Remote Sales — Blow Up Convention
Since I started writing about my remote work experience at Articulate a few years ago, much has been covered on the topic of ‘remote’. One set of topics I’ve craved to read more about are helpful tips by functional area. Having led a number of the front and back-office teams at Articulate over the last four years, I thought I’d make some attempt to highlight my observations by function.
Let’s start with the front office, and sales specifically. And I’m not talking about “Field Sales” (which, let’s face it, was the original remote team). My experience relates to what I see more and more companies attempting which is to build distributed inside sales teams….the iconic, headset wearing, high-five giving, bell-ringing inside sales team can absolutely be successfully recreated in a remote environment, but the playbook is not the same as what we’ve come to learn in the office.
Here are four takeaways I’d share having worked with an amazing team that grew our revenues significantly (go team!):
First Recommendation: reinvent the hiring profile — Much of what I’ve seen and experienced with office-based inside sales reminds me of a bee-hive. It’s a collective of extroverted, hard-working individuals who figure out what to do and how to do it from the close interactions with others around them. They thrive on the energy of the hive.
In remote, you need individuals who thrive on their own independence and autonomy and who like figuring things out on their own. It doesn’t mean you need (or want) lone wolfs… but you do need a high degree of self-sufficiency. And you likely need to hire less extroverted (especially if they haven’t worked remote sales before) or you’re likely to end up with employees who leave because they’re looking for more “community” or “energy” with their job.
I also like to look for sales talent with a high degree of process orientation (can be hard to find), because you face natural challenges keeping everyone on the same page (see systems below). Ideally all inside reps are process oriented, but in an environment where you rely on the data trail more than the cubicle conversations, a bias towards process is critical.
The iconic, headset wearing, high-five giving, bell-ringing inside sales team can absolutely be successfully recreated in a remote environment, but the playbook is not the same as what we’ve come to learn in the office.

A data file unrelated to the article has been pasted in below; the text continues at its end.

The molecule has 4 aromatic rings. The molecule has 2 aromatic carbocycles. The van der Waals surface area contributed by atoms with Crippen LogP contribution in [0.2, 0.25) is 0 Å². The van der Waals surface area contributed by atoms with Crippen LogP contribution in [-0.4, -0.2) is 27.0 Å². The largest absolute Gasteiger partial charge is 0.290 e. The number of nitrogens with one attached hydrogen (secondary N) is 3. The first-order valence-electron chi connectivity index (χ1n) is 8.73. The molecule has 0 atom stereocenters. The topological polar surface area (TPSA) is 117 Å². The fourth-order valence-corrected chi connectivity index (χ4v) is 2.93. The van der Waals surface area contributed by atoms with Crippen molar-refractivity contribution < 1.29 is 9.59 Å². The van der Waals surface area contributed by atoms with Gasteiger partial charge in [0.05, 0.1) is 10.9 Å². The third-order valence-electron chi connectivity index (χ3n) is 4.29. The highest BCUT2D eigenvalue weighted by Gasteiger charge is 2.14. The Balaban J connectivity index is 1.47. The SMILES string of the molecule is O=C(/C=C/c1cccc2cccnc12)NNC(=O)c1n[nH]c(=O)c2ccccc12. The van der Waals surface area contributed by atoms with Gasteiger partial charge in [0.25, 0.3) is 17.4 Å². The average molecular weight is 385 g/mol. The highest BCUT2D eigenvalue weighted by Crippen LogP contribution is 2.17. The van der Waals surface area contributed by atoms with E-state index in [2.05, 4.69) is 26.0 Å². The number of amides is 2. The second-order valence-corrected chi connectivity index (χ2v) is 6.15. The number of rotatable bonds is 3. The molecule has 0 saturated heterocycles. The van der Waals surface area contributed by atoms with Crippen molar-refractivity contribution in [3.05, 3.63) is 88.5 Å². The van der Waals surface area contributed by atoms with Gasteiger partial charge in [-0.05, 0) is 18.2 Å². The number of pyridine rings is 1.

Second Recommendation: focus as much on customer as on revenue — after trying a number of incentive systems, we backed off individual performance systems and instead comped (and managed) around two KPIs… 1) team revenue performance and, 2) customer satisfaction (as judged by 30-day post purchase CSAT). I know many may dismiss this as too light-weight, but we found this to be a magic mix for our remote team.
A team based revenue target, rather than individual targets, was of immense help in pulling people across different geographies and timezones towards a common goal. Let’s face it… a Slack-bot closed-won emoji simply doesn’t replace the real-world smack of a bell and the subsequent high-fives. Our attempts with hyper-transparent, individually based metrics more often resulted in negative team drag. Aligning people around a shared goal was extremely helpful to build a team culture in remote.
Second, using customer success as a KPI to reward reps became essential. CSAT became a grounding mantra for our sales team that created tangible goodness. We used it as a rally cry to ensure we were doing the right thing not just Ωfor the customer but for the business. It became the perfect counterpart to the revenue KPI.
Revenue on its own can be hard enough for office-based cultures to build around. Of course it’s important, but inevitably you set targets/quota too high, or too low. Remote teams can unhinge without something like CSAT to counterbalance the revenue obsession.
A team based revenue target, rather than individual targets, was of immense help in pulling people across different geographies and timezones towards a common goal.
Third Recommendation: Slack — I hate to continue to pile on to the general Slack adulation, but it really does an extraordinary job of nailing most communication needs of the remote workforce. With Slack, you have this nice sense of being closely in touch while not being bothersome. For sales teams in particular, this is critical. You need to be close to your team, but not in their way. It’s there when you need it. And Slack has a bunch of great sales plug-ins to enable easy sharing of wins, customer support issues, and customer success. +1 for Slack.
Last Recommendation: invest in sales ops, training and processes — We didn’t invest in Sales Ops as much as we should have, but with remote sales teams, training process and systems are extremely important to keep the team running tight. We ran most all of our data and processes in and around Salesforce, which made things a lot easier in terms of system implementation and data integrity. Building efficient workflows were essential in helping reps feel efficient and effective.
In addition to GDocs, we were able to dogfood our own amazing online training tool, Rise, to easily train everyone. With remote, easy and effective training, that you can keep up to date easily becomes essential. My shameless plug here is that it is all finally possible with Rise.
There are more tips and tricks operating sales in a remote environment, but these are the key learnings I’ve taken away so far. I’d be interested in what other advice and suggestions people have around remote sales.